Explore a Computer Science… | University of Northwestern, St. Paul
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Department of Computing, Data, & Mathematical Sciences

Computer Science

Student working on computer
Department of Computing, Data, & Mathematical Sciences

Computer Science


  • Bachelor of Science
  • Undergraduate

125 credits

required for program

125 credits

125 credits

required for program

Prepare for careers in software development, information technology consulting and analyzing, or database administration. The computer science major will give you the knowledge to develop and use computer algorithms and computer-based systems. This program will also prepare you for a graduate degree in the computing sciences.

This might be the right degree for you if

  • you enjoy working with technology
  • want to put your math and technical skills to good use
  • want a degree that is flexible enough to work in any industry

Why study computer science at Northwestern?

Computer science requires expert levels of knowledge, experience, and unshakable ethics to navigate the innovative role of technology. You will learn from Christian professionals who will provide personal instruction. You will grow in your spiritual and ethical foundation while expanding your knowledge and skill sets.

You will learn about

  • low level technical skills in programming and application development
  • medium level applied mathematical skills for computations and simulations
  • high level design and analysis skills
  • application with databases, computer security, and communications

Northwestern is close to downtown Minneapolis and St. Paul. With 16 local Fortune 500 companies, students take advantage of great internship opportunities.`

In the Spring 2018 semester I interned at Minnesota Adult and Teen Challenge as an information technology intern. This internship was a valuable experience for me as it allowed me to gain what I consider my first real work experience in the computer science field. It allowed me to experience firsthand what a company is actually like and how an information technology office operates.
Michael Peck

Careers in computer science

There are a variety of career and academic pathways that begin with a degree in computer science.

What types of work are related to this degree?

  • Technical support
  • Teaching (non-licensure)
  • Instructional technology
  • Software design and development
  • Systems development/analysis
  • Web design/maintenance
  • Programming
  • Systems integration
  • Intranet maintenance
  • IT consulting/analysis
  • Database administration
  • Research and development
  • Sales and marketing
  • Technical writing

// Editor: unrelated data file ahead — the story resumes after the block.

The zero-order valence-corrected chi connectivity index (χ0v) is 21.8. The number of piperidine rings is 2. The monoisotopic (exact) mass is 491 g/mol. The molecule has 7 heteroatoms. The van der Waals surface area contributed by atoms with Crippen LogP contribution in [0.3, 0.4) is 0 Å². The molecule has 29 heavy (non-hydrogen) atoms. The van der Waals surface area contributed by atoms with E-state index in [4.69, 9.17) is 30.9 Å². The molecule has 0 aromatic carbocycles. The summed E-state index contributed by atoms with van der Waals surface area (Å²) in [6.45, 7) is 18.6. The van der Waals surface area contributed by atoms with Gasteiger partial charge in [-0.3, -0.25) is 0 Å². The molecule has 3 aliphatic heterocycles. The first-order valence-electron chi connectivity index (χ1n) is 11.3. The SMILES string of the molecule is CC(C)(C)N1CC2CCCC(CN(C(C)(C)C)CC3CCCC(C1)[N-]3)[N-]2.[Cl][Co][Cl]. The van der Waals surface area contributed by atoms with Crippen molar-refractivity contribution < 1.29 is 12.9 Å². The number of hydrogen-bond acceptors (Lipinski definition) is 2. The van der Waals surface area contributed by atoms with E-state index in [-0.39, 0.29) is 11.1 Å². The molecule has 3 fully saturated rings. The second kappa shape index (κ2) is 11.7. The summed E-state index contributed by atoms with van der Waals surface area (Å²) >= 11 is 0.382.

Who employs people with this degree?

  • Financial institutions
  • Insurance companies
  • Manufacturers
  • Research institutions
  • Healthcare organizations
  • Entertainment companies
  • City, state and federal government
  • Telecommunications companies
  • Environmental management firms
  • City, state and federal government
  • Internet exchange points (IXPs)
  • Internet service providers
  • Software vendors & Software/hardware manufacturers
  • Systems developers
  • Technical service providers
  • Retailers/Retail stores
  • Consulting firms
  • Transportation companies
  • Education institutions
  • Hotels and restaurants
View Career Guide
92%

of Northwestern graduates felt professionally prepared by their education

95%
%}

of seniors say their major integrates biblical perspectives

95%

of graduates say they are well-prepared to enter graduate school or advanced study

Preparing for a Career

College graduation rates continue to increase each year making competition for jobs even greater. Set yourself apart from the crowd with the following strategies for getting started, networking, and gaining experience.

Strategies for success:

  • Note that an interest in computers may not translate into an interest in computer science, as the major is heavily programming and math-based.
  • To enter the gaming industry, investigate training programs specific to game design and seek as much exposure to designing as possible. Pursue entry-level opportunities, such as being a tester, to gain experience.
  • Prepare to learn new information on a regular basis through online discussions, classes, conferences, and periodicals. Update your skills accordingly.
  • Obtain vendor-specific or networking certifications to gain a competitive edge for some positions.
  • Expect to work extended and/or irregular hours, and at times be “on call.”
  • Consider earning a minor in math or pursuing it as a second major, as a computer science major is heavily math-based.
  • Develop strong interpersonal, communication, and teamwork skills. Patience and perseverance are essential for computer science professionals.

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